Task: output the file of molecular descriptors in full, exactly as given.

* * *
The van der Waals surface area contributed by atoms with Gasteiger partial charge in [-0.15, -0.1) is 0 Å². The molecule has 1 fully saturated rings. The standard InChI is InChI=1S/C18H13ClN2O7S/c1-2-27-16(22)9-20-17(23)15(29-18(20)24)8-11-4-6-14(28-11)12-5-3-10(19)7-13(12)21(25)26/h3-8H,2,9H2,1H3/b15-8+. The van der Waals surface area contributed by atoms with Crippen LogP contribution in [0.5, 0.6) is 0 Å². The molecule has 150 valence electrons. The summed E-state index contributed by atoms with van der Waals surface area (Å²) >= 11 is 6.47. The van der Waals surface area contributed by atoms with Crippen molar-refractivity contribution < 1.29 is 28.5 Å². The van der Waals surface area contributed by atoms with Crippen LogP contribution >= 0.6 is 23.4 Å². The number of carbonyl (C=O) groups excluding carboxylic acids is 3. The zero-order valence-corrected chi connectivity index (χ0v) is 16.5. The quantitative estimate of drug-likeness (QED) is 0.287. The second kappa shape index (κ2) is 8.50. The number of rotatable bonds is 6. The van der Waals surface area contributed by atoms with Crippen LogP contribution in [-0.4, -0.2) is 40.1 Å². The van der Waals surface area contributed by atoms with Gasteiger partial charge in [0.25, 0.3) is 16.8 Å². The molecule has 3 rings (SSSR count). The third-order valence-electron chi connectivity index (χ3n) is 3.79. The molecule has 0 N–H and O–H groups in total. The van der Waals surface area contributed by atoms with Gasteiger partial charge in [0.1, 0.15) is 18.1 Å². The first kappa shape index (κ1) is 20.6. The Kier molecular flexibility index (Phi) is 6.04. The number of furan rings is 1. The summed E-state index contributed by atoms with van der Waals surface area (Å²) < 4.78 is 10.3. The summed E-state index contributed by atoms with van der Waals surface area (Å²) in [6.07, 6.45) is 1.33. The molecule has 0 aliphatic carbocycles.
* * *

The van der Waals surface area contributed by atoms with Gasteiger partial charge in [-0.15, -0.1) is 0 Å². The molecule has 1 fully saturated rings. The standard InChI is InChI=1S/C18H13ClN2O7S/c1-2-27-16(22)9-20-17(23)15(29-18(20)24)8-11-4-6-14(28-11)12-5-3-10(19)7-13(12)21(25)26/h3-8H,2,9H2,1H3/b15-8+. The van der Waals surface area contributed by atoms with Crippen LogP contribution in [0.5, 0.6) is 0 Å². The molecule has 150 valence electrons. The summed E-state index contributed by atoms with van der Waals surface area (Å²) >= 11 is 6.47. The van der Waals surface area contributed by atoms with Crippen molar-refractivity contribution < 1.29 is 28.5 Å². The van der Waals surface area contributed by atoms with Crippen LogP contribution >= 0.6 is 23.4 Å². The number of carbonyl (C=O) groups excluding carboxylic acids is 3. The zero-order valence-corrected chi connectivity index (χ0v) is 16.5. The quantitative estimate of drug-likeness (QED) is 0.287. The second kappa shape index (κ2) is 8.50. The number of rotatable bonds is 6. The van der Waals surface area contributed by atoms with Crippen LogP contribution in [-0.4, -0.2) is 40.1 Å². The van der Waals surface area contributed by atoms with Gasteiger partial charge in [0.25, 0.3) is 16.8 Å². The molecule has 3 rings (SSSR count). The third-order valence-electron chi connectivity index (χ3n) is 3.79. The molecule has 0 N–H and O–H groups in total. The van der Waals surface area contributed by atoms with Gasteiger partial charge in [0.1, 0.15) is 18.1 Å². The first kappa shape index (κ1) is 20.6. The Kier molecular flexibility index (Phi) is 6.04. The number of furan rings is 1. The summed E-state index contributed by atoms with van der Waals surface area (Å²) < 4.78 is 10.3. The summed E-state index contributed by atoms with van der Waals surface area (Å²) in [6.07, 6.45) is 1.33. The molecule has 0 aliphatic carbocycles.